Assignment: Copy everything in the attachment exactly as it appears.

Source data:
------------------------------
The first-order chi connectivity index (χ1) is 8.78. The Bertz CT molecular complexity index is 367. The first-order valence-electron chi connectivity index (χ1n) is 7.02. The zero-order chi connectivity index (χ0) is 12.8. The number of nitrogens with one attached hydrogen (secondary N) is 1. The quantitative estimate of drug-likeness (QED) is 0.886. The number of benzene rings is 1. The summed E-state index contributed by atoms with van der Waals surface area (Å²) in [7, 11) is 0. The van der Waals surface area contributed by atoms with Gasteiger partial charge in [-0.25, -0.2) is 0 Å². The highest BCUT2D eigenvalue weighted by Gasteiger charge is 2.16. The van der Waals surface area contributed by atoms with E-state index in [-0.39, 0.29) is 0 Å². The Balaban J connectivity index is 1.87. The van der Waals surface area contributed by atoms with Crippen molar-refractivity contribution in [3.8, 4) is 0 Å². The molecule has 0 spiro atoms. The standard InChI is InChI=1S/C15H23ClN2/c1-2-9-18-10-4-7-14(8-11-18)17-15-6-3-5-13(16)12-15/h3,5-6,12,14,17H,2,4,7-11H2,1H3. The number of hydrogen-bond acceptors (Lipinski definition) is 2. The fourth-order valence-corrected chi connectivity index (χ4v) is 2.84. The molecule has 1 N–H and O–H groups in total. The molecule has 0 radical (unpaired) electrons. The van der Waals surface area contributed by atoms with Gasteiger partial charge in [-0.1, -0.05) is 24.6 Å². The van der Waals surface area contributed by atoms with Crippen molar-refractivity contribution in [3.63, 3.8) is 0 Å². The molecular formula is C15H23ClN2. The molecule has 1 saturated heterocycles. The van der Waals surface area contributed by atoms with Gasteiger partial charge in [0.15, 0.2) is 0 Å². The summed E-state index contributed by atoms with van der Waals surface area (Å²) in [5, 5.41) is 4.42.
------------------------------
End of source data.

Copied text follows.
The first-order chi connectivity index (χ1) is 8.78. The Bertz CT molecular complexity index is 367. The first-order valence-electron chi connectivity index (χ1n) is 7.02. The zero-order chi connectivity index (χ0) is 12.8. The number of nitrogens with one attached hydrogen (secondary N) is 1. The quantitative estimate of drug-likeness (QED) is 0.886. The number of benzene rings is 1. The summed E-state index contributed by atoms with van der Waals surface area (Å²) in [7, 11) is 0. The van der Waals surface area contributed by atoms with Gasteiger partial charge in [-0.25, -0.2) is 0 Å². The highest BCUT2D eigenvalue weighted by Gasteiger charge is 2.16. The van der Waals surface area contributed by atoms with E-state index in [-0.39, 0.29) is 0 Å². The Balaban J connectivity index is 1.87. The van der Waals surface area contributed by atoms with Crippen molar-refractivity contribution in [3.8, 4) is 0 Å². The molecule has 0 spiro atoms. The standard InChI is InChI=1S/C15H23ClN2/c1-2-9-18-10-4-7-14(8-11-18)17-15-6-3-5-13(16)12-15/h3,5-6,12,14,17H,2,4,7-11H2,1H3. The number of hydrogen-bond acceptors (Lipinski definition) is 2. The fourth-order valence-corrected chi connectivity index (χ4v) is 2.84. The molecule has 1 N–H and O–H groups in total. The molecule has 0 radical (unpaired) electrons. The van der Waals surface area contributed by atoms with Gasteiger partial charge in [-0.1, -0.05) is 24.6 Å². The van der Waals surface area contributed by atoms with Crippen molar-refractivity contribution in [3.63, 3.8) is 0 Å². The molecular formula is C15H23ClN2. The molecule has 1 saturated heterocycles. The van der Waals surface area contributed by atoms with Gasteiger partial charge in [0.15, 0.2) is 0 Å². The summed E-state index contributed by atoms with van der Waals surface area (Å²) in [5, 5.41) is 4.42.